Tilly and the Wall and The Semifinalists at the Luminaire, Kilburn

This is a type of blog post that I haven't done for ages: the gig review. When I was Head of Music at Rare FM, a job that meant getting review tickets to gigs a couple of times a week, I churned out loads of gig reviews, but since then I haven't gone to gigs all that regularly at all.

On Friday though, I had agreed (in a state of slight drunkeness), to go and see Tilly and the Wall at the Luminair in Kilburn, North London, with my friend Alison (affectionately known as 'crazy Alison'). I hadn't even heard of the band before, but after hearing a couple of tracks on their website, decided they were worth a punt.

In support though were The Semifinalists (see obligitory myspace space), who turned out to be the better band of the evening. A disparate threesome who met at art school (it shows), they consist of a drummer, who unusually does much of the singing, a synth player and a crazy-dancing, comedy-glasses-wearing guitarist, who also both do vocals. The result is a real lo-fi indie sound performed with bags of energy and a cosmic intensity. The songs were varied and interesting, and my only negative comment is that it all sounded a bit too rehearsed, with no banter between tracks and a backing beat which seemed to come from a pre-recorded tape rather than any of the onstage instruments. Nevertheless, the music was inspiring enough to make me seek out the record on Saturday afternoon, so they must be doing something right.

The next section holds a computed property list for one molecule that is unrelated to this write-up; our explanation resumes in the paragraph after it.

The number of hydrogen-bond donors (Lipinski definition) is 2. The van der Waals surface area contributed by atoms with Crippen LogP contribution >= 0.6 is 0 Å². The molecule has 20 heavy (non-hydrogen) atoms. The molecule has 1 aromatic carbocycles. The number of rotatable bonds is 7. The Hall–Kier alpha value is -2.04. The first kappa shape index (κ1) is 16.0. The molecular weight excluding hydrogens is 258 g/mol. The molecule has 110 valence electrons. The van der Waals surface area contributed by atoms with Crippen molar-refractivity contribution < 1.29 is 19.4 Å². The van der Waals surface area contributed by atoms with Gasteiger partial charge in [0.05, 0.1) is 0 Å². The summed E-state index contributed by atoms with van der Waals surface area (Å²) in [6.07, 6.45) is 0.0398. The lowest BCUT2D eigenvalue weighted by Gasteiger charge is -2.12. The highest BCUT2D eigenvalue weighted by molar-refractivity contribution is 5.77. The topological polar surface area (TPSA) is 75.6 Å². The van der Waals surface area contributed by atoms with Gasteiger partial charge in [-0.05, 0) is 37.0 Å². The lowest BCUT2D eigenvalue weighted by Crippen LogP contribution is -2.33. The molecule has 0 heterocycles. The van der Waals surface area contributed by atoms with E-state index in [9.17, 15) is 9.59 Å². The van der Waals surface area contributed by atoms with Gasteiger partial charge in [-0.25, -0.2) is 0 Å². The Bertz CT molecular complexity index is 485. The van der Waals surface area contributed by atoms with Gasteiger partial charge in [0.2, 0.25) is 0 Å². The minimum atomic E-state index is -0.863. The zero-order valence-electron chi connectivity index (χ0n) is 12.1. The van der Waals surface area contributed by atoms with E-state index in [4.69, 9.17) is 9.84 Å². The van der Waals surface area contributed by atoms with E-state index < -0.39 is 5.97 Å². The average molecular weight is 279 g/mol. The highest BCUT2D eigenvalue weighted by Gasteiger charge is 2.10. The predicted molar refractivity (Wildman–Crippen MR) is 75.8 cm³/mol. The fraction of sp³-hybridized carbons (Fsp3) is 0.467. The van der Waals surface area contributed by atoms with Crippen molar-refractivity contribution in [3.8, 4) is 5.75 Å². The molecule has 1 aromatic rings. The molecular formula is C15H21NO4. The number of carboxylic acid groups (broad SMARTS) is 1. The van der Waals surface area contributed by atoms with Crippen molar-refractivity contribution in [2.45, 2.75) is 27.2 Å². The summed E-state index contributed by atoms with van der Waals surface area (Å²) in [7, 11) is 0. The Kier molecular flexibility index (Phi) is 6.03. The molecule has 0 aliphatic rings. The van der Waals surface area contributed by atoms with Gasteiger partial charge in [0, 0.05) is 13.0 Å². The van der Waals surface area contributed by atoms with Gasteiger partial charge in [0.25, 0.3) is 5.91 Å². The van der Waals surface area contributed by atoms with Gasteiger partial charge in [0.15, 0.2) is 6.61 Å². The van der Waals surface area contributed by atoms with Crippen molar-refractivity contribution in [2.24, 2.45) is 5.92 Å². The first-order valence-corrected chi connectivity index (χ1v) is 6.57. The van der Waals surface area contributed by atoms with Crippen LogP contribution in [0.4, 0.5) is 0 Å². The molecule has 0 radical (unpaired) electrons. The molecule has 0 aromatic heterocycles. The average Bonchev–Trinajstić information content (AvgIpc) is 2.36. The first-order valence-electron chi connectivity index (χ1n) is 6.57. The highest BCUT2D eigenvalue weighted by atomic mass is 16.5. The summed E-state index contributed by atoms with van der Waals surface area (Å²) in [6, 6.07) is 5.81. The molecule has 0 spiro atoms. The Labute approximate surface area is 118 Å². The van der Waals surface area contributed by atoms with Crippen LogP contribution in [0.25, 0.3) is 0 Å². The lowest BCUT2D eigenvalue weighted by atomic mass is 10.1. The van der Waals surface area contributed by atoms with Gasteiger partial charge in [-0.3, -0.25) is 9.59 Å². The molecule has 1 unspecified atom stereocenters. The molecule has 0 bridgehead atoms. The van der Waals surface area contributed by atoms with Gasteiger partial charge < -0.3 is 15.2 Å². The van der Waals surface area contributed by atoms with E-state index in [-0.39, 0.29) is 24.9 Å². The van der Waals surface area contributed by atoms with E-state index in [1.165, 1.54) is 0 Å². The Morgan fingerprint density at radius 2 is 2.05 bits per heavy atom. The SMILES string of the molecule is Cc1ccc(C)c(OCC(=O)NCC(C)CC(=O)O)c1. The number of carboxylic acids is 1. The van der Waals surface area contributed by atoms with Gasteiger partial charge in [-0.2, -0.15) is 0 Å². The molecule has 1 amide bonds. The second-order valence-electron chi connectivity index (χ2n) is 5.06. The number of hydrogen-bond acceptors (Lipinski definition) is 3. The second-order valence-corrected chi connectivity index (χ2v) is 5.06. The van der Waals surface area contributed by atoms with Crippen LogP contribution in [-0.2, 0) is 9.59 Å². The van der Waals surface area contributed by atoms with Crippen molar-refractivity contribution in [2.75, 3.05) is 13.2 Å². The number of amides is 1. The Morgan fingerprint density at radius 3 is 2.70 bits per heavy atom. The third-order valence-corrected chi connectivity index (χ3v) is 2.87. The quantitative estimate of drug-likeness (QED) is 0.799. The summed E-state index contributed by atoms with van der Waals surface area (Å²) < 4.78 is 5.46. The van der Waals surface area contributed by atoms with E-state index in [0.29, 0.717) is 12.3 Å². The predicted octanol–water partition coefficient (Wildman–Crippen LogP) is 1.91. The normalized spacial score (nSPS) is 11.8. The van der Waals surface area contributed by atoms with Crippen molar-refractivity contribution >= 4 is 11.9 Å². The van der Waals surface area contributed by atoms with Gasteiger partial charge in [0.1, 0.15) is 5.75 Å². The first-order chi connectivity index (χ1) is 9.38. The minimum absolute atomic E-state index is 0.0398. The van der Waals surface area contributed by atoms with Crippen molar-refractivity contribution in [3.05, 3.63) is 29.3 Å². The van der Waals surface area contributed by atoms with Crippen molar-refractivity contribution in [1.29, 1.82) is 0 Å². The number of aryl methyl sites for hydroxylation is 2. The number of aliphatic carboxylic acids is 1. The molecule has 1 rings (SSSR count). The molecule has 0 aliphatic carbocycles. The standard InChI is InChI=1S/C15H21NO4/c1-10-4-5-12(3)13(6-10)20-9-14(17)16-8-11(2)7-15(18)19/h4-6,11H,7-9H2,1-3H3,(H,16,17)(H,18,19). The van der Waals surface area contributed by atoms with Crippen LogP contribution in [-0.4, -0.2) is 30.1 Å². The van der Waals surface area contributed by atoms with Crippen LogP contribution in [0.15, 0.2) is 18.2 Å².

Tilly and the Wall (see their myspace space too) by contrast were a band that clearly had great rappor with their fans but underperformed on stage. With the beat provided by a trio of tapdancers rather than any form of drums, Tilly and the Wall are entertaining to watch, but the gimmick did seem, to me at least, to wear off pretty fast. Plagued by soundmixing troubles which threw the whole set out of kilter, the tapdancing sounded tinny and the guitar, keyboards and sometimes vocals all faded in and out of the mix, rendering many songs completely flat. By the end, the band, clearly fed up with not being able to hear much through their own monitor speakers, threw in the towel and invited half the audience up on stage to dance with them in what was more of a party than a gig.

With all this, it was hard to judge Tilly and the Wall. The fans in the audience knew the songs and the words enough to be able to sing along and ignore the poor performance, but it was a bit incomprehensible for any newcomer. Their album tracks, from what I've heard from their website, sound a lot more together though.